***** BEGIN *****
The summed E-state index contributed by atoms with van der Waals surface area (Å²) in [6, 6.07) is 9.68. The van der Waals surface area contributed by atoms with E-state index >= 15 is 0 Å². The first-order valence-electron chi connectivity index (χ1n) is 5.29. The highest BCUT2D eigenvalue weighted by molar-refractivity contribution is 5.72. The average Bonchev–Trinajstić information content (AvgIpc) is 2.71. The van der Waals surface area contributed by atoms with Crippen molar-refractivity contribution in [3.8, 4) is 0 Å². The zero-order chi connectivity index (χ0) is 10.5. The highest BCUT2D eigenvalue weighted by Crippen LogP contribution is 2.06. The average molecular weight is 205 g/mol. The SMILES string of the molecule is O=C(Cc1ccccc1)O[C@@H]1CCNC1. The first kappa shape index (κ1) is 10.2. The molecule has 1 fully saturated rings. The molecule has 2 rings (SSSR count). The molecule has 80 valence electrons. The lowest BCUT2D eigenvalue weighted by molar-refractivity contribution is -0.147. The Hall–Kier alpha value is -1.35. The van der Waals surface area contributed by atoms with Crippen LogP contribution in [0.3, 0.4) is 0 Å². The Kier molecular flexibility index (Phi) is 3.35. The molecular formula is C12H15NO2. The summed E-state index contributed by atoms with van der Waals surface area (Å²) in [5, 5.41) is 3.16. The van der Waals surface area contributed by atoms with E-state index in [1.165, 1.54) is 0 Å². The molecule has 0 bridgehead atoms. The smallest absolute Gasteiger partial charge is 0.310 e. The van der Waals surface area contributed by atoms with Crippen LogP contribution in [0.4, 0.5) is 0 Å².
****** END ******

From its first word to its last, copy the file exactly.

The summed E-state index contributed by atoms with van der Waals surface area (Å²) in [6, 6.07) is 9.68. The van der Waals surface area contributed by atoms with E-state index >= 15 is 0 Å². The first-order valence-electron chi connectivity index (χ1n) is 5.29. The highest BCUT2D eigenvalue weighted by molar-refractivity contribution is 5.72. The average Bonchev–Trinajstić information content (AvgIpc) is 2.71. The van der Waals surface area contributed by atoms with Crippen molar-refractivity contribution in [3.8, 4) is 0 Å². The zero-order chi connectivity index (χ0) is 10.5. The highest BCUT2D eigenvalue weighted by Crippen LogP contribution is 2.06. The average molecular weight is 205 g/mol. The SMILES string of the molecule is O=C(Cc1ccccc1)O[C@@H]1CCNC1. The first kappa shape index (κ1) is 10.2. The molecule has 1 fully saturated rings. The molecule has 2 rings (SSSR count). The molecule has 80 valence electrons. The lowest BCUT2D eigenvalue weighted by molar-refractivity contribution is -0.147. The Hall–Kier alpha value is -1.35. The van der Waals surface area contributed by atoms with Crippen LogP contribution in [0.3, 0.4) is 0 Å². The Kier molecular flexibility index (Phi) is 3.35. The molecular formula is C12H15NO2. The summed E-state index contributed by atoms with van der Waals surface area (Å²) in [5, 5.41) is 3.16. The van der Waals surface area contributed by atoms with E-state index in [1.165, 1.54) is 0 Å². The molecule has 0 bridgehead atoms. The smallest absolute Gasteiger partial charge is 0.310 e. The van der Waals surface area contributed by atoms with Crippen LogP contribution in [0.4, 0.5) is 0 Å².